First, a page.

"Greater love has no one than this: to lay down one's life for one's friends." (John 15:13, TNIV)I imagine the conversation went something like this:
"Hey, you want to go see the movie?" he asked.
"Sure. Can't wait!" she replied.
They anticipated the opening for weeks. The third installment in the latest Batman trilogy. Young and full of energy, they plan to attend the opening day showing. He buys the tickets on Fandango. They go early and wait in line. Maybe they see some others they know there. Stubs torn in half, popcorn and junior mints and a diet coke in hand, they go in and find their seats. Not too high up, not too close. And in the middle of the row, too.
I don't know what they were thinking about. Maybe school or work or what will happen after the movie. Maybe he's thinking about their future together. Maybe she's thinking about it, too.
But I can assure you that neither of them were thinking about dying.This guy walks into the front of the theater, through an emergency exit, dressed in black. He throws down some kind of smoke and starts shooting.
At first, the couple is confused, wondering if it's a part of the movie somehow. But it only takes a few seconds for the fog to clear - they know this is no show and they realize they are in real danger.
So, this young man, with a long life and a promising future ahead of him, asks his date to dance, and he dances one last time for the woman he loves. This dance is the most intimate kind - even more than sexual intimacy - and one that reflects the greatest kind of love possible. It's a simple two-step where he holds her tightly and positions his body in between his partner and the approaching shrapnel.
Three times. Three times that night, three different 20-something young men embraced three different 20-something young women in this heroic act of bravery. They weren't married to these girls. Did they love them? Every. Single. One. The Bible makes it clear: No one can display a greater act of love than to lay down their lives for someone else.
As I travel with my family, I find that the days we're on the move are the high anxiety days for me. Do I have everyone? Are they all safe? I'm constantly looking around, looking for the suspicious person, looking for acceptable escape routes, looking for ways to protect us. Too much crime-tv, I guess.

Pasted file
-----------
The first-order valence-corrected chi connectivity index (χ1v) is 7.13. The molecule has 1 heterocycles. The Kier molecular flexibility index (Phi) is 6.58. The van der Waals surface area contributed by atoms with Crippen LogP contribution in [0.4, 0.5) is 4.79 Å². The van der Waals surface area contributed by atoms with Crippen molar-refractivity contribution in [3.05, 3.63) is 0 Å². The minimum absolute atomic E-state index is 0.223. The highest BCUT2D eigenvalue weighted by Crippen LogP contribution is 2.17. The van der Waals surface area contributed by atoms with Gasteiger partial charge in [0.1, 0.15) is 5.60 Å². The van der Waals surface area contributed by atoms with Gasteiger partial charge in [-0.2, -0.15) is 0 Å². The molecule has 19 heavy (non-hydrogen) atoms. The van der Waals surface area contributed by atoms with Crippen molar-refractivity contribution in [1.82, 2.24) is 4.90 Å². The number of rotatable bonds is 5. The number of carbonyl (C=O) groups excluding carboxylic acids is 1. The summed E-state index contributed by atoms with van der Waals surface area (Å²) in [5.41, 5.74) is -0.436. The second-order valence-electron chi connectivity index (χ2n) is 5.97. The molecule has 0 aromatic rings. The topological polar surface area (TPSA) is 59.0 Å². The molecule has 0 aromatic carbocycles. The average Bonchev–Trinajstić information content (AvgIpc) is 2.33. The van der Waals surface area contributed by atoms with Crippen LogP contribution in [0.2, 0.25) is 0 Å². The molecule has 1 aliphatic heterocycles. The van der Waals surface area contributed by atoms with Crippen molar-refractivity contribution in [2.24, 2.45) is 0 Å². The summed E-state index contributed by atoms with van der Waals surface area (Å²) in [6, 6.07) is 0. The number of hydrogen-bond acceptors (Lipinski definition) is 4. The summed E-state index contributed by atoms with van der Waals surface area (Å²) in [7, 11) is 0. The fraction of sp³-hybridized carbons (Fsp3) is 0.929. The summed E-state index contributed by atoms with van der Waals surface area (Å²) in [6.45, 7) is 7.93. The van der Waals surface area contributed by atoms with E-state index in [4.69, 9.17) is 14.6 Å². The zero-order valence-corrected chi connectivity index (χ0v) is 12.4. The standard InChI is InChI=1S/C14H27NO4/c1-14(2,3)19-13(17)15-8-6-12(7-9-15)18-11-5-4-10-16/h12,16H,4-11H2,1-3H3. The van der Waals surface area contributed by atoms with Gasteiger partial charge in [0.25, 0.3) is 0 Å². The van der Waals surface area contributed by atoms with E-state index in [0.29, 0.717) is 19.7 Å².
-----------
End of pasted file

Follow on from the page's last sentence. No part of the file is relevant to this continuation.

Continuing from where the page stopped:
I've found a love of snorkeling, and Joshua and I have spent hours in the last few weeks swimming with huge turtles and massive, countless colorful fish. But the whole time we're in the water, I'm also slightly nervous. I constantly scan the underwater horizon. Too many years of 'Shark Week', I guess.
We also spent time in the wilderness - in grizzly bear country - with 800 pound monsters just a few hundred yards away from our unprotected position. We saw them and took pictures. At 35 mph, he could have been on us in seconds. Too many National Geographic specials, I guess.
In a very tragic way, these three young men have given me pause and cause to reflect on myself. Would I put myself in harms way for my family - in between an attacking human or an attacking wild predator? No question about it. I'd do it without hesitation. It would be a natural reflex, and I'd have it no other way.
But the real question is this: Will I lay down my life for them even if the attacks are more...subtle. More disguised.
Will I protect them from my own busyness, from my own ambition, from my own need or selfishness? Even as I write this, Joshua lurks behind me. Twice, he has asked me to play a game. Twice, I've responded, "When I'm finished with what I'm writing." There is a greater danger that I won't protect them from myself, rather than some outside threat.
It is possible to lay down my life for the ones I love and not die a physical death. I am willing to die for them. The more relevant question is: Am I willing to live for them?